Les Miserables: on film at last!


The Christmas opening of the film “Les Miserables” was a dream come true for the millions of Les Miz fans around the world. After all, this globally popular French musical practically begs for a Hollywood rendition with it’s spectacular visuals and a soundtrack that needs to be reproduced over crystal-clear digital speakers. Critics are generally in awe of the film, praising the acting — while not necessarily being so hot about the singing. For the legions of fans who have watched the musical onstage at  West End; or at the classic 10th anniversary concert; or survived Nick Jonas’ massacre of the 25th Anniversary Concert, here’s a hardcore fan’s take on the film:

Les Miserables undoubtedly boasts a stellar A-List cast and fortunately yes, most of them can sing… to a degree. Anne Hathaway is exceptional in this film. She has created a Fantine whose tragedy is well amplified through her realistic interpretation of “I Dreamed a Dream”. Instead of an angelic, Susan Boyle-sque rendition, the audience gets a strong sense of anguish and sorrow that many of Hathaway’s predecessors have not been able to achieve. Anne Hathaway deserves a Best Supporting Actress nomination at the Oscars for this role.


The other actors might not be as outstanding as Hathaway but they are competent and do justice to the roles they play. Eddie Redmayne as the love-struck Marius (much better than Nick Jonas); Samantha Barks as Eponine; and Aaron Tveit as Enjolras are able to both nail their songs (Barks’ “On My Own”, Redmayne’s “Empty Chairs and Empty Tables” live up to West End standards) and flesh out their characters convincingly.

Sasha Baron Cohen and Helena Bonham Carter as the Thenadiers do not disappoint, though Cohen’s “Master Of The House” in an over-exaggerated French accent needs a bit of getting used to. Both he and Carter do well as the unsavory Thenadiers, serving up much-needed comedic relief with their villainous antics.

For diehard fans, it was a big bonus seeing Colm Wilkinson as the Bishop of Digne. Wilkinson was the original actor cast as Jean Valjean in the onstage production. To see Wilkinson as the Bishop was gratifying especially given the stark contrast between him and his current successor, Hugh Jackman, who is somewhat weaker a singer in comparison.


The worst casting decision however was Russell Crowe as Javert. Although his imposing physique looks convincingly like that of a dutiful beat cop, his singing voice is not suited for a musical: it’s nasal and evokes little emotion. Compared to Philip Quast (from the 10th Anniversary Concert and possibly the best Javert ever), Crowe’s delivery of “Stars” and “The Confrontation” are disappointing to hear.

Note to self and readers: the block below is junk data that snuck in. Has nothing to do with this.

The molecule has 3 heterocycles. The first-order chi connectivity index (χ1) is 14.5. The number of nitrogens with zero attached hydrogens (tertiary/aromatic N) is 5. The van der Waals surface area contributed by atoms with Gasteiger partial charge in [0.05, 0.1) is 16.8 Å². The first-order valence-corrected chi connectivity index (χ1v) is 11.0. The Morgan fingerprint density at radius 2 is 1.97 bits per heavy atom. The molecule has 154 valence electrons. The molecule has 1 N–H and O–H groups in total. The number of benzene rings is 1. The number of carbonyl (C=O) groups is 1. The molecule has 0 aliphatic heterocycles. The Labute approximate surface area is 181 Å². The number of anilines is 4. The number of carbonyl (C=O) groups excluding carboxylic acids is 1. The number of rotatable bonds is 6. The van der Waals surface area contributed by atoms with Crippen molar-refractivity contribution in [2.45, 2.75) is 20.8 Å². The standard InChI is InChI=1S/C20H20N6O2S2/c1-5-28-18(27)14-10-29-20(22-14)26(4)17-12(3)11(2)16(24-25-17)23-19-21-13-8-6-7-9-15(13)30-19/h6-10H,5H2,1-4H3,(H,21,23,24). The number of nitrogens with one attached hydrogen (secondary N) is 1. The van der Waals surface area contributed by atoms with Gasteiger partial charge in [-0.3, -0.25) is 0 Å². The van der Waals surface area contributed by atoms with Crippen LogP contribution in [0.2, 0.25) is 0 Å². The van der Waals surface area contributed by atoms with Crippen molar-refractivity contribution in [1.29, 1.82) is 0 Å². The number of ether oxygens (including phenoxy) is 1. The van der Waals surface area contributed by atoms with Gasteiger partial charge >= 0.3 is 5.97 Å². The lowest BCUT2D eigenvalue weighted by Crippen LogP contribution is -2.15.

That brings us to “One Day More” which is one of the most popular and challenging songs of Les Miserables: Valjean gets off to an average start; Javert is jarring and the Thenadiers’ a bit messy (though that’s the Thenadiers’ for you). Despite the early hiccups, the number still ends well with the rest of the cast, the exuberant choir and orchestra pulling off a credible salvage job.

If the two male leads are so disappointing, why should fans even watch it? The main reason lies in the rich and excellent cinematography. Director Tom Hooper’s artistic vision brings to life Victor Hugo’s world of 18th Century France. The rotten living conditions in Montsieur-Le-Mil and the streets of Paris are palpably gritty in this film, bringing to life the poverty and squalor the common citizens are trapped in and seek to rise up from. This level of realism is something that the musicals are unable to present given the physical constraints onstage.


Victor Hugo’s powerful story of redemption still resonates, even for fans who are already familiar with the trials and tribulations of Jean Valjean. The ensemble cast including Jackman and Crowe’s very believably human portrayals of their respective characters deserve praise for making the film as moving as the musical was some 27 years ago when it opened at London’s West End. The final scene remains a powerful tear-jerker with the collective performances of Jackman, Hathaway, Redmayne, Seyfried  and Wilkinson.

Les Miz diehards should like this film version though it may not be the perfect version everyone’s dreamt of.  At least it is not as bad as that disastrous film adaptation of the “Phantom Of The Opera”. The film does lives up to the musical’s reputation and for fans who have waited decades, this film is certainly a must-watch.


5 thoughts on “Les Miserables: on film at last!

  1. nicely done.
    Have you seen the ’98 version w/ Liam Neeson?
    If Hathaway does not get the supporting actress Oscar, I will be surprised. She performed as beautifully as she sang.
    The final scene made me want to stand and sing with the cast…although, my performance would have surely made an audience miserable.


    • Hi there scriptsmotion! No unfortunately I have not seen that version of Les Miserables, although I have heard of it. I am certain that Liam Neeson wouldn’t disappoint as Valjean.

      Yes indeed, although Academy voters might side with Sally Field with her portrayal as Mary Todd Lincoln, so let’s keep our fingers crossed.

      The final scene was a sure class, especially how Hooper sets it with the church choir sounding so distant and yet so angelic. Yes, I had that urge also, but I ended up just lip-syncing to it!

      (I’ve read your review for Les Miserables as well, well done!)


    • Thats true especially when lip-syncing has become increasingly obvious to the musical viewer. Perhaps with the success of Les Mis, singing live might become a trend for all musical films (provided if you have actors that have Hathaway’s calibre)


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